Tracy Grikscheit, MD, is a practicing pediatric surgeon and scientist with a laboratory focused on regenerative medicine and tissue engineering at in The Saban Research Institute at Children's Hospital Los Angeles. In the hospital, she cares for children who are born prematurely, and therefore are at increased risk for multiple medical conditions that may lead to intestinal lack or loss. One of these conditions is necrotizing enterocolitis (NEC), a potentially life-threatening intestinal problem. For the most severe cases of NEC, the only solution is surgical removal of the small intestine. However, this option leaves the baby dependent on intravenous feeding and the child is also at risk for liver damage from subsequent intravenous nutrition. Another option is small bowel transplantation, but graft and patient survival rates are still too low.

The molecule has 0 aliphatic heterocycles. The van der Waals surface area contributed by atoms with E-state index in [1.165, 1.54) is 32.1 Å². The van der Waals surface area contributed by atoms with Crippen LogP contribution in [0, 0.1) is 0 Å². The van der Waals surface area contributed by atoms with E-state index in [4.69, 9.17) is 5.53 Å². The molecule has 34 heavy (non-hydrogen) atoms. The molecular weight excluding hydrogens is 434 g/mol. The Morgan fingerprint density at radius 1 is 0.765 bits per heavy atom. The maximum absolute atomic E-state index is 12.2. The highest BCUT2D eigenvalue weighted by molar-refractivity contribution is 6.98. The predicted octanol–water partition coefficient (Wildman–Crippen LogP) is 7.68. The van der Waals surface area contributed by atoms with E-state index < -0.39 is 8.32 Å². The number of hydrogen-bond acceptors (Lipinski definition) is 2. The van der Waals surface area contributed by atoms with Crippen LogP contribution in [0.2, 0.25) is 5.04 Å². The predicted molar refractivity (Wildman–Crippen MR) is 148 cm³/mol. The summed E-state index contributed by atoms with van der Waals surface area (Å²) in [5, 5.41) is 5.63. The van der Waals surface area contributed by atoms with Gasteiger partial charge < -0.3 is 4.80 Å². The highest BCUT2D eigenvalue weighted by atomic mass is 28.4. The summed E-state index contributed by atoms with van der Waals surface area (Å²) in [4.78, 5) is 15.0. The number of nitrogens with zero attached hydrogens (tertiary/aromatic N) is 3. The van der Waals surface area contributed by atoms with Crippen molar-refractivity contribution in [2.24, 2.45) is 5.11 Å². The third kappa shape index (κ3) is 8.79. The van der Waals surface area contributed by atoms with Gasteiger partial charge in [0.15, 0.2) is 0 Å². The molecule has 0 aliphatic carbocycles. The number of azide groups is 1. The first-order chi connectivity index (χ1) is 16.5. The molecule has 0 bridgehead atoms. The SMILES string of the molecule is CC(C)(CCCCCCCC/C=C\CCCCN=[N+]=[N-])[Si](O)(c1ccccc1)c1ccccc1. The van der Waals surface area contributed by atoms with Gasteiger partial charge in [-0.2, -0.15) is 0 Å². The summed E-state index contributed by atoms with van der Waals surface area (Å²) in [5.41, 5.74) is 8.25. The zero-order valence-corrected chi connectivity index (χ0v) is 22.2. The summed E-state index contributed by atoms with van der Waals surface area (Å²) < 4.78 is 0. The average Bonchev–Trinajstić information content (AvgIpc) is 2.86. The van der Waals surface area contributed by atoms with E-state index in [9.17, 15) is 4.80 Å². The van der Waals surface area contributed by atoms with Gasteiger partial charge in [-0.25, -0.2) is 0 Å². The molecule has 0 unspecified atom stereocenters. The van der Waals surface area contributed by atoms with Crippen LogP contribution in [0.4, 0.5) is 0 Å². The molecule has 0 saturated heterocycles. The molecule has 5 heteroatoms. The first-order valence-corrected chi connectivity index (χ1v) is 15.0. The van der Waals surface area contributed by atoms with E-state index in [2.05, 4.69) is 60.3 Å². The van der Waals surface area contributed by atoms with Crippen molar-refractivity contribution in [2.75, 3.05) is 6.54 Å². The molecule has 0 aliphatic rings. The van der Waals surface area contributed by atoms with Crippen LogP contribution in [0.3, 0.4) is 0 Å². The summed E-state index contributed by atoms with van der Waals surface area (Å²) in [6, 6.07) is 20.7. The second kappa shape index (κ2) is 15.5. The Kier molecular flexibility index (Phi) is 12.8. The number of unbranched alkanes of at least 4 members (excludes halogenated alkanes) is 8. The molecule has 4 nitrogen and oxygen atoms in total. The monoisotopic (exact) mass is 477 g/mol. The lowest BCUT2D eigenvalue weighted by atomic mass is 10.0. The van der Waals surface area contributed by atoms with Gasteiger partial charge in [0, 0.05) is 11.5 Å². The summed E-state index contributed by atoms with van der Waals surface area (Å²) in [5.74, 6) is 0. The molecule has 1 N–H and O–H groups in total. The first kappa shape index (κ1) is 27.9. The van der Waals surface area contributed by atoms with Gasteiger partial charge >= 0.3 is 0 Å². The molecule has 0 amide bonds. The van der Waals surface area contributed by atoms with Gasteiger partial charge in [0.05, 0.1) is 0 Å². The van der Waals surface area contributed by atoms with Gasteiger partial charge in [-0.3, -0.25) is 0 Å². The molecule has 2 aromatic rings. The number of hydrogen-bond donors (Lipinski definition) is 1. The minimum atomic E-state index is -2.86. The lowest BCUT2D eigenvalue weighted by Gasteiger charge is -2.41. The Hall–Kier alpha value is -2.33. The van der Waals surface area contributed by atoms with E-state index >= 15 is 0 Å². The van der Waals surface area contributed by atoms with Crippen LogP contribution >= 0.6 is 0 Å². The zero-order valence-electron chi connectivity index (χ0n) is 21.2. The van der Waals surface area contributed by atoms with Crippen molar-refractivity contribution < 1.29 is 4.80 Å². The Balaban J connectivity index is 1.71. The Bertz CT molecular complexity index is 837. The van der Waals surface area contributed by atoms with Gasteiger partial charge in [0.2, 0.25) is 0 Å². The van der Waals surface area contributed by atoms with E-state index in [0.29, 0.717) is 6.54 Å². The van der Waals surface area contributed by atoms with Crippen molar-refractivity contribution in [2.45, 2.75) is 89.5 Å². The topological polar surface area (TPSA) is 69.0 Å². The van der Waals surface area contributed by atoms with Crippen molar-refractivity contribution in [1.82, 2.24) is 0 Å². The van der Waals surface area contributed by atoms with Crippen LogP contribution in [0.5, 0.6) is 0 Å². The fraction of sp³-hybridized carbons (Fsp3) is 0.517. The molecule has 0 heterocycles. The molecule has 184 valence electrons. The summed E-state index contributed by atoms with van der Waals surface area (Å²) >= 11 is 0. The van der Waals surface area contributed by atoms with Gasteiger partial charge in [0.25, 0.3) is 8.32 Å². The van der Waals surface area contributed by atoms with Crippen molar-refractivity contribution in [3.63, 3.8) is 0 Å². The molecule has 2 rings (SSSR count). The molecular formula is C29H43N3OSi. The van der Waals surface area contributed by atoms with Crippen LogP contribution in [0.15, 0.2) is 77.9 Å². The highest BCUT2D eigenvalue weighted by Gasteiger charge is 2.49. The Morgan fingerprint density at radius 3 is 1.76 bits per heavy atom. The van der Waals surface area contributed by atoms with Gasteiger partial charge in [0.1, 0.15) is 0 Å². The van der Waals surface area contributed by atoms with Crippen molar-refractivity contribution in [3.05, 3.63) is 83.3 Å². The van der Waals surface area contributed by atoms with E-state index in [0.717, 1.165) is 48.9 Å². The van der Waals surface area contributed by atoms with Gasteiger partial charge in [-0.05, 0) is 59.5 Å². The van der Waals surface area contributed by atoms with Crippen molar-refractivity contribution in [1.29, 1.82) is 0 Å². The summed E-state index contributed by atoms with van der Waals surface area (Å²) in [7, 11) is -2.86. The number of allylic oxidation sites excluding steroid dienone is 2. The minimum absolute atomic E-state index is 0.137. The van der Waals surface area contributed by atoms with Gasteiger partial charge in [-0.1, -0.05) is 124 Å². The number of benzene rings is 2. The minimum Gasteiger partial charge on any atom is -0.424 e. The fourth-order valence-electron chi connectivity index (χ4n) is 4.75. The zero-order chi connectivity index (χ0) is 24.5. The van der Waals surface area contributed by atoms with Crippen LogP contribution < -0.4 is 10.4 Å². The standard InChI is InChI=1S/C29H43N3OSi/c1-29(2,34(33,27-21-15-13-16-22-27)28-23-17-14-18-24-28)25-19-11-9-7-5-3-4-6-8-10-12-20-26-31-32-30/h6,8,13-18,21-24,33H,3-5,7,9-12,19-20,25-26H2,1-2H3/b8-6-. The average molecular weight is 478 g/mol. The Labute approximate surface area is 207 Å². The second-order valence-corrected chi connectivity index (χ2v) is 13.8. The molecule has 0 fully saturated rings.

Dr. Grikscheit, a member of The Saban Research Institute's Developmental Biology and Regenerative Medicine program, envisions a better solution. The small intestine is an exquisitely regenerative organ. It is an elegant model to better understand organ-specific stem cells and the regenerative cells can be harnessed to make new gastrointestinal tissue for eventual clinical applications. Understanding how to generate tissue-engineered intestines, whether esophagus, stomach, small intestine, or colon, may also inform us how to expand the list of organs that can be tissue-engineered.
- Tissue engineering
- Intestinal regeneration leading to therapies for short bowel syndrome
- The intestinal microvascular/stem cell niche